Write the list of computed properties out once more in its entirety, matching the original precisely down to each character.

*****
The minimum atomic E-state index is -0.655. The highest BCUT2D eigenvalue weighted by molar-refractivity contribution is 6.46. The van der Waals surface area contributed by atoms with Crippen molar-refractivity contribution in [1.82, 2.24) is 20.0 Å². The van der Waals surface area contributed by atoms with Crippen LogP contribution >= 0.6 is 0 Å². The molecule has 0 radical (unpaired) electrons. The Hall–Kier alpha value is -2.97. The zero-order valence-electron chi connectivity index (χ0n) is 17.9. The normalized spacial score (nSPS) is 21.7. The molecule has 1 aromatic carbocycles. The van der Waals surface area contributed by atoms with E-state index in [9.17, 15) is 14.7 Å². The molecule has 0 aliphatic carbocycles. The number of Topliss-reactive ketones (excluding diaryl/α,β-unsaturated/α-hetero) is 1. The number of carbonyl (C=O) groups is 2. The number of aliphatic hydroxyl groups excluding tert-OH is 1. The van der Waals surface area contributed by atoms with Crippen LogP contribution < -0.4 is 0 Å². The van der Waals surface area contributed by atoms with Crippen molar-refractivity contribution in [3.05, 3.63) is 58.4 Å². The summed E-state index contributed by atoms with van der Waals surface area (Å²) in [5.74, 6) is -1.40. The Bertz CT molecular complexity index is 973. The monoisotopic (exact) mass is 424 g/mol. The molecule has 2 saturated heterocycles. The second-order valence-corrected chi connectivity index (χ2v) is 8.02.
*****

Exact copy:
The minimum atomic E-state index is -0.655. The highest BCUT2D eigenvalue weighted by molar-refractivity contribution is 6.46. The van der Waals surface area contributed by atoms with Crippen molar-refractivity contribution in [1.82, 2.24) is 20.0 Å². The van der Waals surface area contributed by atoms with Crippen LogP contribution >= 0.6 is 0 Å². The molecule has 0 radical (unpaired) electrons. The Hall–Kier alpha value is -2.97. The zero-order valence-electron chi connectivity index (χ0n) is 17.9. The normalized spacial score (nSPS) is 21.7. The molecule has 1 aromatic carbocycles. The van der Waals surface area contributed by atoms with E-state index in [9.17, 15) is 14.7 Å². The molecule has 0 aliphatic carbocycles. The number of Topliss-reactive ketones (excluding diaryl/α,β-unsaturated/α-hetero) is 1. The number of carbonyl (C=O) groups is 2. The number of aliphatic hydroxyl groups excluding tert-OH is 1. The van der Waals surface area contributed by atoms with Crippen LogP contribution < -0.4 is 0 Å². The van der Waals surface area contributed by atoms with Crippen molar-refractivity contribution in [3.05, 3.63) is 58.4 Å². The summed E-state index contributed by atoms with van der Waals surface area (Å²) in [5.74, 6) is -1.40. The Bertz CT molecular complexity index is 973. The monoisotopic (exact) mass is 424 g/mol. The molecule has 2 saturated heterocycles. The second-order valence-corrected chi connectivity index (χ2v) is 8.02.